“Lead Me Gently Home” (2019) by Naudline Pierre

 
 

THE STUDIO MUSEUM in Harlem is welcoming a new class of artists-in-residence this fall. The 2019-2020 participants are E. Jane, Naudline Pierre, and Elliot Reed. The museum announced the new group today.

Thelma Golden, director and chief Curator of the Studio Museum, said she was “thrilled” to welcome the artists, adding that they are taking “their place in the lineage of Artist-in- Residence program alumni, who now comprise a group of more than 100 of the most amazing and innovative artists working today.”

For five decades, the program has provided a platform for emerging black and Latinx artists to advance their practices. Well-known alumni include Jordan Casteel, Njideka Akunyili Crosby, David Hammons, Titus Kaphar, Simone Leigh, Kerry James Marshall, Julie Mehretu, Wangechi Mutu, Adam Pendleton, Mickalene Thomas, and Kehinde Wiley.

The residency features institutional and material support from the museum, including studio space at its temporary programming location on West 127th Street and a group exhibition. The new artists will be in residence from October 2019 through September 2020.

    About The Artists:

    E. Jane (b. 1990 in Bethesda, Md.) is a conceptual artist and musician. Inspired by black liberation and womanism, their work incorporates text, video, performance, sound, sculpture, and installation. Their performance persona, MHYSA, an underground pop star for the cyber resistance, has appeared in E. Jane’s Lavendra/Recovery (2015–), an iterative multimedia installation, and out in the world. MHYSA’s Hivemind EP was released on NON and listed in Artforum’s “Best of 2016: Music.” MHYSA’s debut album fantasii was released on Halcyon Veil in 2017. In 2018, a live audio-visual MHYSA experience toured Europe and North America. The artist received an MFA from the University of Pennsylvania in 2016 and a BA in Art History with minors in English and Philosophy from Marymount Manhattan College in 2012. E. Jane lives and works in Philadelphia.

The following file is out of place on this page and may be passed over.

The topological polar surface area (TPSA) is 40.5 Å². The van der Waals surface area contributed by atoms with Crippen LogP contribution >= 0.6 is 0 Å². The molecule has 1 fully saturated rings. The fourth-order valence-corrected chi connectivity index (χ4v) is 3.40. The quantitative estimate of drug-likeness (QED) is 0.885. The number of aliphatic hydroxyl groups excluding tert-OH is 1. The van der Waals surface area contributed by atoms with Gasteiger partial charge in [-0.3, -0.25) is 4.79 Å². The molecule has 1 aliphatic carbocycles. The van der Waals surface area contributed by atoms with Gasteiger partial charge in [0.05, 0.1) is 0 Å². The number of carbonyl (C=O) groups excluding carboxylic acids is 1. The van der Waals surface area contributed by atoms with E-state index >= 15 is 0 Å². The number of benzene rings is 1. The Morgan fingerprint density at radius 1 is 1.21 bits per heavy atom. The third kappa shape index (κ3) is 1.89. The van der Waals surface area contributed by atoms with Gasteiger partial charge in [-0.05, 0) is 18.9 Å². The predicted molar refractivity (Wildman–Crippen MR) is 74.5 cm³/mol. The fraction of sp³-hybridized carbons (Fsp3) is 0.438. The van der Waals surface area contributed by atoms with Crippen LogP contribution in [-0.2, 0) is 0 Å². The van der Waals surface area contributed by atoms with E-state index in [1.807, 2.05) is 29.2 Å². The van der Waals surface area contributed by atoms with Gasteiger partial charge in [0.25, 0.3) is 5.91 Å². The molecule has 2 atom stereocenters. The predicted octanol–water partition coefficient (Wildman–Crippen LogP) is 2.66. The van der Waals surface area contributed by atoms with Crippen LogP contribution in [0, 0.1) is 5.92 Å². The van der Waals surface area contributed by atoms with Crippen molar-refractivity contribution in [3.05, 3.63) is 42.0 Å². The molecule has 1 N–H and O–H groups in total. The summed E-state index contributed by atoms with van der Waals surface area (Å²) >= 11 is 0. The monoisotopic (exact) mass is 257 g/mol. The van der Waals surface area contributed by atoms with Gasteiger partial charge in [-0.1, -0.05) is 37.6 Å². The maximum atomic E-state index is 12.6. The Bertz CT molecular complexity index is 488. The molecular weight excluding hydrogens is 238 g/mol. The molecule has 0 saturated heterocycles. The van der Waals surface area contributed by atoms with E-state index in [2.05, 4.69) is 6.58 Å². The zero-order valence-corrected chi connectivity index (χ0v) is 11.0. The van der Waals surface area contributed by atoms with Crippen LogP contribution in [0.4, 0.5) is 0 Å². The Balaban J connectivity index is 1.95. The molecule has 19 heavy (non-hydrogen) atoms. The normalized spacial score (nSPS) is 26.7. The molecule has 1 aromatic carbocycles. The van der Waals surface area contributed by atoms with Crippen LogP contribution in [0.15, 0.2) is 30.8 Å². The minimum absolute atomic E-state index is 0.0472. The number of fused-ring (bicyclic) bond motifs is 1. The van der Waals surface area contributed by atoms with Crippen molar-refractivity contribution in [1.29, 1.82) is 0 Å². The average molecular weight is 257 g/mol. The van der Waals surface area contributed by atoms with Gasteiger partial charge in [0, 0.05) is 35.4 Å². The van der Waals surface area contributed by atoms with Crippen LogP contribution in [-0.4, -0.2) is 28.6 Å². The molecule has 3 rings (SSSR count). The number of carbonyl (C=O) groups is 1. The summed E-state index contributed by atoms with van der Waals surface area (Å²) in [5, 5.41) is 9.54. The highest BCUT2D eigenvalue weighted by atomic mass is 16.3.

“I am not grappling with notions of identity and representation in my art. I’m grappling with safety and futurity. …The Black diva is an archetypal figure Black women dream through; she is a source of light, beauty, and healing through song.” — E. Jane

    Naudline Pierre (b. 1989 in Leominster, Mass.) creates a mysterious alternate world in her paintings and drawings, in which recurring characters from a personal mythology touch, hold, caress, carry, watch, or hover over a protagonist who is the artist’s shadowy alter ego. Influenced by an upbringing that the artist describes as “puritanical Protestant,” her work is preoccupied with “apocalyptic messages, messages of sin and damnation, of purity and goodness, of blessings and humility, of shame and of guilt, interwoven with my own experiences.” Pierre holds an MFA from the New York Academy of Art and a BFA from Andrews University. She lives and works in Brooklyn.

     

    Elliot Reed (b. 1992 in Milwaukee, Wisc.) is a performance artist who has committed himself to working with his own name, without make-up or costume, in an anti-theatrical practice in which “time is my material, and my embodied self is the medium.” Coming from what he describes as “a family of mathematicians,” he plans his performances by devising games and challenges for himself, then devises improvisatory methods to work through the “beats” for the duration of the work. Recent methods have included teaching gesture and vocal commands to audience members, hiring co-performers from Craigslist, hiding props, and borrowing the voices of others to read pre-written texts. Reed lives and works in Los Angeles.